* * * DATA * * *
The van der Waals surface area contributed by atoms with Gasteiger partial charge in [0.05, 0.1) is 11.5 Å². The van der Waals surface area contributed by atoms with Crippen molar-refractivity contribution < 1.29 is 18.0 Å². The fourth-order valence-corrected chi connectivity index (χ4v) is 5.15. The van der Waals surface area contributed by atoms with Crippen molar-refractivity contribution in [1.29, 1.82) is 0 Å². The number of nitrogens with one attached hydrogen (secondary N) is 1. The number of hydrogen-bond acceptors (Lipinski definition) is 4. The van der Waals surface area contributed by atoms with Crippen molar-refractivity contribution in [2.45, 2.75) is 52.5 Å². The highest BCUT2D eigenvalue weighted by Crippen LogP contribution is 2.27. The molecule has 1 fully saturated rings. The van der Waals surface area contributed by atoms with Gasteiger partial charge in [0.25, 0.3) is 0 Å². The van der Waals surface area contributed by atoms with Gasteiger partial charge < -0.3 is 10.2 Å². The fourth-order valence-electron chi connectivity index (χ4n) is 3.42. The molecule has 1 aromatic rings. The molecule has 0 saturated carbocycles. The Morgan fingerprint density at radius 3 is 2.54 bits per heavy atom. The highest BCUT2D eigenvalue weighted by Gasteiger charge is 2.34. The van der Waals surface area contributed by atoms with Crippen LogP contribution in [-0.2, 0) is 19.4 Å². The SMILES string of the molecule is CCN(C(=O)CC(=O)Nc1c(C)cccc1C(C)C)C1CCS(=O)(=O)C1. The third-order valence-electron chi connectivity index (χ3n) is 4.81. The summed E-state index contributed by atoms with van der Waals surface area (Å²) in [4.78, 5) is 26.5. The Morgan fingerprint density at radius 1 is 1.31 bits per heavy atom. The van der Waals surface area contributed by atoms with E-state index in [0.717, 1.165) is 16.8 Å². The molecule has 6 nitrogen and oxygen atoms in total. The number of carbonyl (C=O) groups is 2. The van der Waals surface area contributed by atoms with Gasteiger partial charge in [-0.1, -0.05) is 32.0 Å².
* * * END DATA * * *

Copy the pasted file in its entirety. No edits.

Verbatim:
The van der Waals surface area contributed by atoms with Gasteiger partial charge in [0.05, 0.1) is 11.5 Å². The van der Waals surface area contributed by atoms with Crippen molar-refractivity contribution < 1.29 is 18.0 Å². The fourth-order valence-corrected chi connectivity index (χ4v) is 5.15. The van der Waals surface area contributed by atoms with Crippen molar-refractivity contribution in [1.29, 1.82) is 0 Å². The number of nitrogens with one attached hydrogen (secondary N) is 1. The number of hydrogen-bond acceptors (Lipinski definition) is 4. The van der Waals surface area contributed by atoms with Crippen molar-refractivity contribution in [2.45, 2.75) is 52.5 Å². The highest BCUT2D eigenvalue weighted by Crippen LogP contribution is 2.27. The molecule has 1 fully saturated rings. The van der Waals surface area contributed by atoms with Gasteiger partial charge in [0.25, 0.3) is 0 Å². The van der Waals surface area contributed by atoms with Gasteiger partial charge < -0.3 is 10.2 Å². The fourth-order valence-electron chi connectivity index (χ4n) is 3.42. The molecule has 1 aromatic rings. The molecule has 0 saturated carbocycles. The Morgan fingerprint density at radius 3 is 2.54 bits per heavy atom. The highest BCUT2D eigenvalue weighted by Gasteiger charge is 2.34. The van der Waals surface area contributed by atoms with Crippen LogP contribution in [-0.2, 0) is 19.4 Å². The SMILES string of the molecule is CCN(C(=O)CC(=O)Nc1c(C)cccc1C(C)C)C1CCS(=O)(=O)C1. The third-order valence-electron chi connectivity index (χ3n) is 4.81. The summed E-state index contributed by atoms with van der Waals surface area (Å²) in [4.78, 5) is 26.5. The Morgan fingerprint density at radius 1 is 1.31 bits per heavy atom. The van der Waals surface area contributed by atoms with E-state index in [0.717, 1.165) is 16.8 Å². The molecule has 6 nitrogen and oxygen atoms in total. The number of carbonyl (C=O) groups is 2. The van der Waals surface area contributed by atoms with Gasteiger partial charge in [-0.1, -0.05) is 32.0 Å².